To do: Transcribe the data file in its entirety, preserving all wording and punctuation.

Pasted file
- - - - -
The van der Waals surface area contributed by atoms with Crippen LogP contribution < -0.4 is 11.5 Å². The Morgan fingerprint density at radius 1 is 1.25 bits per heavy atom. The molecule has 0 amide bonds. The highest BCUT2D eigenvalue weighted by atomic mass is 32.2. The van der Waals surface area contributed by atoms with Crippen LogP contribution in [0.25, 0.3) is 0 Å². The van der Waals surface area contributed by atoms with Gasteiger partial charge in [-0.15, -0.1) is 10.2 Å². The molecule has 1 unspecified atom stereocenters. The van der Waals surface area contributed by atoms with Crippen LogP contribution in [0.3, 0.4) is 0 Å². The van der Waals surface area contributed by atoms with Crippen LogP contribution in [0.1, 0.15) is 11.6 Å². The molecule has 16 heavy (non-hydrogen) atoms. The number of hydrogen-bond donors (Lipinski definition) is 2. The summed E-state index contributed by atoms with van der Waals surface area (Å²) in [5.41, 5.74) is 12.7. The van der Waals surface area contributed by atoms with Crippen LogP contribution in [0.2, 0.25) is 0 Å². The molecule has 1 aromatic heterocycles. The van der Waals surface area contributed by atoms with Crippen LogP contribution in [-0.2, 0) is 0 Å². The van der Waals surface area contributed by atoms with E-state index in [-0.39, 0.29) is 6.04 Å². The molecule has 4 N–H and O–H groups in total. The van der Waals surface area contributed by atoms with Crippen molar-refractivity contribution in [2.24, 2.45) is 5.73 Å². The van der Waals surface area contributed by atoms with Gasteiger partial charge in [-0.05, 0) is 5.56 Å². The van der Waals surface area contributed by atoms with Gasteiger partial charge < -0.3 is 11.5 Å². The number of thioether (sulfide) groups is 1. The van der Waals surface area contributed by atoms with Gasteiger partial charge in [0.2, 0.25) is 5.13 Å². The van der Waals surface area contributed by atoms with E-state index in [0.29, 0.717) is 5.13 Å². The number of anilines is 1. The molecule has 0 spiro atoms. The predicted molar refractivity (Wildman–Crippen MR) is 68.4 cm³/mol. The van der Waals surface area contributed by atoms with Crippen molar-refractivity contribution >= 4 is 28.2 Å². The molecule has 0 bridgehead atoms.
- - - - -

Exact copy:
The van der Waals surface area contributed by atoms with Crippen LogP contribution < -0.4 is 11.5 Å². The Morgan fingerprint density at radius 1 is 1.25 bits per heavy atom. The molecule has 0 amide bonds. The highest BCUT2D eigenvalue weighted by atomic mass is 32.2. The van der Waals surface area contributed by atoms with Crippen LogP contribution in [0.25, 0.3) is 0 Å². The van der Waals surface area contributed by atoms with Gasteiger partial charge in [-0.15, -0.1) is 10.2 Å². The molecule has 1 unspecified atom stereocenters. The van der Waals surface area contributed by atoms with Crippen LogP contribution in [0.3, 0.4) is 0 Å². The van der Waals surface area contributed by atoms with Crippen LogP contribution in [0.1, 0.15) is 11.6 Å². The molecule has 16 heavy (non-hydrogen) atoms. The number of hydrogen-bond donors (Lipinski definition) is 2. The summed E-state index contributed by atoms with van der Waals surface area (Å²) in [5.41, 5.74) is 12.7. The van der Waals surface area contributed by atoms with Crippen LogP contribution in [0.2, 0.25) is 0 Å². The molecule has 1 aromatic heterocycles. The van der Waals surface area contributed by atoms with Crippen LogP contribution in [-0.2, 0) is 0 Å². The van der Waals surface area contributed by atoms with E-state index in [-0.39, 0.29) is 6.04 Å². The molecule has 4 N–H and O–H groups in total. The van der Waals surface area contributed by atoms with Crippen molar-refractivity contribution in [2.24, 2.45) is 5.73 Å². The van der Waals surface area contributed by atoms with Gasteiger partial charge in [-0.05, 0) is 5.56 Å². The van der Waals surface area contributed by atoms with Gasteiger partial charge < -0.3 is 11.5 Å². The number of thioether (sulfide) groups is 1. The van der Waals surface area contributed by atoms with Gasteiger partial charge in [0.2, 0.25) is 5.13 Å². The van der Waals surface area contributed by atoms with E-state index in [0.29, 0.717) is 5.13 Å². The number of anilines is 1. The molecule has 0 spiro atoms. The predicted molar refractivity (Wildman–Crippen MR) is 68.4 cm³/mol. The van der Waals surface area contributed by atoms with Crippen molar-refractivity contribution >= 4 is 28.2 Å². The molecule has 0 bridgehead atoms.